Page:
Let’s set the scene here. Top of the fifth inning, two out, two on. Your ace has come into the game, and given up the lead. All you’re looking to do is to minimize the damage. Just when it looks like you’re out of the jam with a big strikeout from Scherzer, the ball scoots between Wieters’ legs, and heads to the backstop. The one wrinkle, you might ask? Oh yeah, Wieters gets hit on the backswing by Baez. Now, there was no doubt in anyone’s mind that Baez hit Wieters, or so we think. The average casual baseball fan might be wondering if something could be called.
Some more experienced baseball fans may be inclined to say that was unintentional backswing interference, but in this scenario, that is wrong. Some may think that since Baez didn’t hit him intentionally, there should be no penalty.
Now for the good stuff. In the Official 2017 MLB Rulebook, the comment under rule 6,01 a) states:
“If a batter strikes at a ball and misses and swings so hard he carries the bat all the way around and, in the umpire’s judgment, unintentionally hits the catcher or the ball in back of him on the backswing, it shall be called a strike only (not interference). The ball will be dead, however, and no runner shall advance on the play.”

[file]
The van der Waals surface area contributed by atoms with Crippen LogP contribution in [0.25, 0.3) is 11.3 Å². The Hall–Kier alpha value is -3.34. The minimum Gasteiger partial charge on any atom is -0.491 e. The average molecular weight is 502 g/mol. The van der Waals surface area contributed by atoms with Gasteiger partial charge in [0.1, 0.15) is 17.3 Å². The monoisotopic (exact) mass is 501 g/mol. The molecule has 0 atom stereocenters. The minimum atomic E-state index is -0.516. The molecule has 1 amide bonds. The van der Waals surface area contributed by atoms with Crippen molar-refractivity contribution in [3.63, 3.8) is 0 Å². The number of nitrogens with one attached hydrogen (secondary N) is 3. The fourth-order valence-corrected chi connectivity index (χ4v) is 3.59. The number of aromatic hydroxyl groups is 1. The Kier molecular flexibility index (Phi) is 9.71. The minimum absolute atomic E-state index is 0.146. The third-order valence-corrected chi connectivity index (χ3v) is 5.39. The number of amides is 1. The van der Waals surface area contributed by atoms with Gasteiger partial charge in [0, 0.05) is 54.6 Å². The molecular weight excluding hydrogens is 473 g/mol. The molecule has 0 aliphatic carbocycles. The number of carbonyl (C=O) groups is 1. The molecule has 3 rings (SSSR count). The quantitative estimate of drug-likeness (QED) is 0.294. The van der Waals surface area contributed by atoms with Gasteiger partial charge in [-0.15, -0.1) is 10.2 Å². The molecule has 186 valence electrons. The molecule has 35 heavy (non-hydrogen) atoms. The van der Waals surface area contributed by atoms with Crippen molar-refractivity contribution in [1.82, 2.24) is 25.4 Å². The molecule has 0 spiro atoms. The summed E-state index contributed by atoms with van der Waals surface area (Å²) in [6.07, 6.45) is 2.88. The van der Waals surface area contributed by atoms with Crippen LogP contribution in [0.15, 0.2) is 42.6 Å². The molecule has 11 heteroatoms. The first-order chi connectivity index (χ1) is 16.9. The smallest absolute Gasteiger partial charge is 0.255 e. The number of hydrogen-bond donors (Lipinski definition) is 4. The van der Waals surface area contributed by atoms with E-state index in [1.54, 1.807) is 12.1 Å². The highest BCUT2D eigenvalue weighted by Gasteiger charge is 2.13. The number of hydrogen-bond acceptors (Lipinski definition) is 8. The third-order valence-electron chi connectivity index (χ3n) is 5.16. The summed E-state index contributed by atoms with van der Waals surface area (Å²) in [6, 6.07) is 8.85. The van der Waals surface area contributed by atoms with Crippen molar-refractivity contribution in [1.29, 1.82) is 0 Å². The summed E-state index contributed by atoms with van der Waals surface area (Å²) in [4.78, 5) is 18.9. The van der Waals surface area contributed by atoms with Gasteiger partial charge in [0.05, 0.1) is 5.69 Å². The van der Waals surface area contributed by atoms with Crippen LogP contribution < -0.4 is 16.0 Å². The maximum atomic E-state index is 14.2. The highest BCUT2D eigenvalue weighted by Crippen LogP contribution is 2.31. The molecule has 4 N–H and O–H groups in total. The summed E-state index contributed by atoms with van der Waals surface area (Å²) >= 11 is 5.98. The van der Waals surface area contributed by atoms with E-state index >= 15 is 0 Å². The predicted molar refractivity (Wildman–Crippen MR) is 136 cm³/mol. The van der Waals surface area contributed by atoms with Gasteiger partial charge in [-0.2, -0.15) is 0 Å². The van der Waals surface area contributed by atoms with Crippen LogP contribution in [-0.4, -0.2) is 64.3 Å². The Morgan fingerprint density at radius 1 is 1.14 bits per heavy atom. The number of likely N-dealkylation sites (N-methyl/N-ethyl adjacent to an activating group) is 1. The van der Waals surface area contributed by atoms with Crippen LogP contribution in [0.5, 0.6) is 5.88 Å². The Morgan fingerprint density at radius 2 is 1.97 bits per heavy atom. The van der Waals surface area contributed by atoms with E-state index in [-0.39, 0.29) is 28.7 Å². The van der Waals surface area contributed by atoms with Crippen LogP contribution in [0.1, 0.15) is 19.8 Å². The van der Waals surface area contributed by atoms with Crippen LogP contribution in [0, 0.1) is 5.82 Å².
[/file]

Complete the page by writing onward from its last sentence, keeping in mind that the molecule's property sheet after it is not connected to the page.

and the PBUC manual even goes slightly further to elaborate on this. On top of the official MLB ruling, it adds, “If this infraction should occur in a situation where the batter would normally become a runner because of a third strike not caught, the ball should be dead and the batter declared out.”
So was Wieters right to be frustrated with the non-call? Absolutely. Should Dusty have tried his case a bit further? Probably. Jerry Layne and his crew missed a call that ended up costing the Nationals two runs in a game that they ended up losing by a single run. If Layne gets this call right, does Scherzer get another inning? Does getting out of a jam wake up the Nationals’ bats for a big inning to propel them to the NLCS? I guess we’ll never know.
1st Baseman- University of Calgary Dinos Statistics Major